The commandline provides you opportunities which would otherwise be unavailable if you restricted yourself to gui. This makes sense because when designing a command line program then developer is not tied down to creating an extensive user interface for the user and thus can make more features in their program.
As you become better at the command line, you'll start constructing more complex commands to do specific things. Personally my recollection of complex commands usually fades quickly, and so having a method to save these commands becomes important.
To kick things off, lets consider the way most people come up with commands. Usually it goes like this (come up with an idea) -> (figure out a command which can do that). The first part of this process is the easy one, and the latter being harder.
For example lets say we wanted to list the files in the current directory, to someone who already knows about the command
ls this is a breeze, but to a fresh user, they might not know how and get stuck, thus the most important part of using the command line is actually knowing what commands you have available.
If there's one command you have to know, it would
man, to get started run
Now that you know that man describes what a program does through it's manual page, I need to bestow the most important skill when using man: Attention Span.
Being able to stay focused on a man page is what will free you from having to use the internet. The reason why this might be difficult is simply that man pages shove a bunch of information in front of your face which can be quite overwhelming.
Near the bottom of most man pages there is an overview section or at least a section that describes some of the details of the program which is nice to read after reading the intro.
What Do You Have?
Going back to our process of (come up with an idea) -> (figure out a command which can do that), then one easy way that many use is the internet. For example for the fresh user not knowing
ls in the example, they might open up the browser and type in "how to list files in the current directory", and then learn about the
The command line is great because on any unix system you'll have access to it without having to install any dependencies or other software. With that in mind, it would be a little sad if we had to resort to using a whole other gui program with the requirement of an internet connection to actually get anything done at the command line.
The best command to combat internet use in this regard is the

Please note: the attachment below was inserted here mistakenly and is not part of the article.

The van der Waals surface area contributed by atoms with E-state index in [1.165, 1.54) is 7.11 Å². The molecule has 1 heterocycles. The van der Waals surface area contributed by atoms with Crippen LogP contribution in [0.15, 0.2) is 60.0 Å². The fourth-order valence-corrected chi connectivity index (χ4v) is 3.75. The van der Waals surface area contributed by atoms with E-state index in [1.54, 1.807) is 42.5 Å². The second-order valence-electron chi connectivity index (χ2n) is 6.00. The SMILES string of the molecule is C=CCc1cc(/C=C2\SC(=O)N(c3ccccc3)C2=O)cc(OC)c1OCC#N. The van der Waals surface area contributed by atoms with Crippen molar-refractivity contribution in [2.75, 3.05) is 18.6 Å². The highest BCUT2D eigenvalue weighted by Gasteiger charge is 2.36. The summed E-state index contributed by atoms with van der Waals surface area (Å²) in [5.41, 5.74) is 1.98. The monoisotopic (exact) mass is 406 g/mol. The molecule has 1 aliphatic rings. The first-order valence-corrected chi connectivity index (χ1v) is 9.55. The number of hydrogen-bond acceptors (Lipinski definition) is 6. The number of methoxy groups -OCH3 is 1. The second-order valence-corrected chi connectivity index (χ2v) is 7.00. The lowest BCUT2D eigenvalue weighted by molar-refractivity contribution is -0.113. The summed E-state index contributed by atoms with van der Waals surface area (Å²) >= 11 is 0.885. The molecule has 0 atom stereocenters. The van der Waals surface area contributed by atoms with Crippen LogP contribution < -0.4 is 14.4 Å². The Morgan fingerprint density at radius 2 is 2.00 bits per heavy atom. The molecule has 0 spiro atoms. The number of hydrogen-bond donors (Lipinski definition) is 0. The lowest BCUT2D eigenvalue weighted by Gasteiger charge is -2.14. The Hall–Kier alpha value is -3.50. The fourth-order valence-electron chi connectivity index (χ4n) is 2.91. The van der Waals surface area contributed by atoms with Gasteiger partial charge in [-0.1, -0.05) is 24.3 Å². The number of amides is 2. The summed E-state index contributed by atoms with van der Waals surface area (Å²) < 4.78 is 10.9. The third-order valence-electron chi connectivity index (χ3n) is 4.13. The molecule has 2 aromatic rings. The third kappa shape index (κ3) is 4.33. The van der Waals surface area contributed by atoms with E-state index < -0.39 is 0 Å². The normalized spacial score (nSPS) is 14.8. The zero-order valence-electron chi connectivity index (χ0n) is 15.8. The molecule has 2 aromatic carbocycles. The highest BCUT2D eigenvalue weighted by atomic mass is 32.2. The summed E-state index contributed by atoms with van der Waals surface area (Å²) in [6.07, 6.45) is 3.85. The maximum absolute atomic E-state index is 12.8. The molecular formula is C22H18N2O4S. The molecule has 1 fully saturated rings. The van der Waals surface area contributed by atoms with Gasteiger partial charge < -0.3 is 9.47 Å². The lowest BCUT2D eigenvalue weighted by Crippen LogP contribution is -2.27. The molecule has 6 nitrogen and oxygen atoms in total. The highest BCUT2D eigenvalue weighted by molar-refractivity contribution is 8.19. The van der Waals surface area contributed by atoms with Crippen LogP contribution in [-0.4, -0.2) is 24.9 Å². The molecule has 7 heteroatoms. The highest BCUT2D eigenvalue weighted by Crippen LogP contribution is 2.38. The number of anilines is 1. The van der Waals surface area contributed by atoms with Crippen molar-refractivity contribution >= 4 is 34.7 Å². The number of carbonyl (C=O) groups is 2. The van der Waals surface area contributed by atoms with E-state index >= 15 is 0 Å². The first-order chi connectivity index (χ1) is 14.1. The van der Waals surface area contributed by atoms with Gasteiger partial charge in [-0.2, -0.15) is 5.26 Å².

apropos command, use
man apropos to figure out what it does.
When reading the man page for apropos you might see the mention of a regex, which is short for a regular expression, note that if an aspect or topic is second to the main task of the program, it is usually not explained and assumes you understand what it is. This allows command descriptions to stay short and to the point.
Wrangling a Man Page
A very useful skill to have is the ability to search in a man page, and to do that we need to know more about whats even displaying the man page. So let's go back to
man man and use the arrow keys to go to the bottom of the page, eventually once we get to the DEFAULTS section, we can see that: "The formatted manual page is displayed using a pager"
A pager is a program which can display pages of a file the main one used on linux is less
If you find yourself using a command often, it can be useful to create a wrapper around it. For example say we are using ffmpeg to record our screen, you've spent 5 minutes reading the man page to set the perfect options for your framerate and other settings. Now if you want to do this process again, unless you have a great memory you'll have to do this exact process again, which wastes your time.
Additionally command names sometimes are not conducive to memorization, since there is no structured naming format we end up with things like rm to remove files and then rmdir to remove a directory, by wrapping common commands with wrappers we can come up with our own personal naming conventions and hide the implementation. Don't over do it either, things like cd and ls are good because they're short.
Over the years, you may start building up various scripts that do specific tasks that are common to you, keep them organized through named directories and use CDPATH to quickly access them.
Personally I create ~/common_dirs, and then symlink directories in there making sure that common_dirs is part of the cdpath, if you want tab completion I suggest downloading bash-completion
The main command you'll want to use is cd, note that cd directory_name is not it's only usage, at the current moment the only other supported operand is - (so you write cd -) which moves you to the last directory you were in, which is quite useful.
If there is one c
When thrown into a bare shell, you'll want to remember the
You can perform many basic tasks with ffmpeg, make sure you have that installed.
- turn images into a video (also works to turn one image in to a video as well)